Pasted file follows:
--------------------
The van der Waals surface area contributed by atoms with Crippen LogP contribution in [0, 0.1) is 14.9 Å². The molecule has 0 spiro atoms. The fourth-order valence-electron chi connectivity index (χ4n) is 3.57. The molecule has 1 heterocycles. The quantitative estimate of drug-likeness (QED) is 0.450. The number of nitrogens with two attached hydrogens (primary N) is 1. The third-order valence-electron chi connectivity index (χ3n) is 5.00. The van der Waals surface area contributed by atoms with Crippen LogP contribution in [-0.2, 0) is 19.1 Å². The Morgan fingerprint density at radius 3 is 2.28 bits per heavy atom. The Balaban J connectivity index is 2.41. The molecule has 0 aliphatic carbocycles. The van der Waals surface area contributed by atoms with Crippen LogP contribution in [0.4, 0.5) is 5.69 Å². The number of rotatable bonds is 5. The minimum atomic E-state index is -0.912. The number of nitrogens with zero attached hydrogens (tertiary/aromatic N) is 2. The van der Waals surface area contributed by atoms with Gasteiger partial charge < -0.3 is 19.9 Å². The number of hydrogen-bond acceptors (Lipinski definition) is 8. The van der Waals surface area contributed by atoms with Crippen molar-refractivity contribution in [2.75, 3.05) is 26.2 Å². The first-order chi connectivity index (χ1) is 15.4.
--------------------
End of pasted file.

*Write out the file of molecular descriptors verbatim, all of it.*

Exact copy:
The van der Waals surface area contributed by atoms with Crippen LogP contribution in [0, 0.1) is 14.9 Å². The molecule has 0 spiro atoms. The fourth-order valence-electron chi connectivity index (χ4n) is 3.57. The molecule has 1 heterocycles. The quantitative estimate of drug-likeness (QED) is 0.450. The number of nitrogens with two attached hydrogens (primary N) is 1. The third-order valence-electron chi connectivity index (χ3n) is 5.00. The van der Waals surface area contributed by atoms with Crippen LogP contribution in [-0.2, 0) is 19.1 Å². The Morgan fingerprint density at radius 3 is 2.28 bits per heavy atom. The Balaban J connectivity index is 2.41. The molecule has 0 aliphatic carbocycles. The van der Waals surface area contributed by atoms with Crippen LogP contribution in [0.4, 0.5) is 5.69 Å². The number of rotatable bonds is 5. The minimum atomic E-state index is -0.912. The number of nitrogens with zero attached hydrogens (tertiary/aromatic N) is 2. The van der Waals surface area contributed by atoms with Gasteiger partial charge < -0.3 is 19.9 Å². The number of hydrogen-bond acceptors (Lipinski definition) is 8. The van der Waals surface area contributed by atoms with Crippen molar-refractivity contribution in [2.75, 3.05) is 26.2 Å². The first-order chi connectivity index (χ1) is 15.4.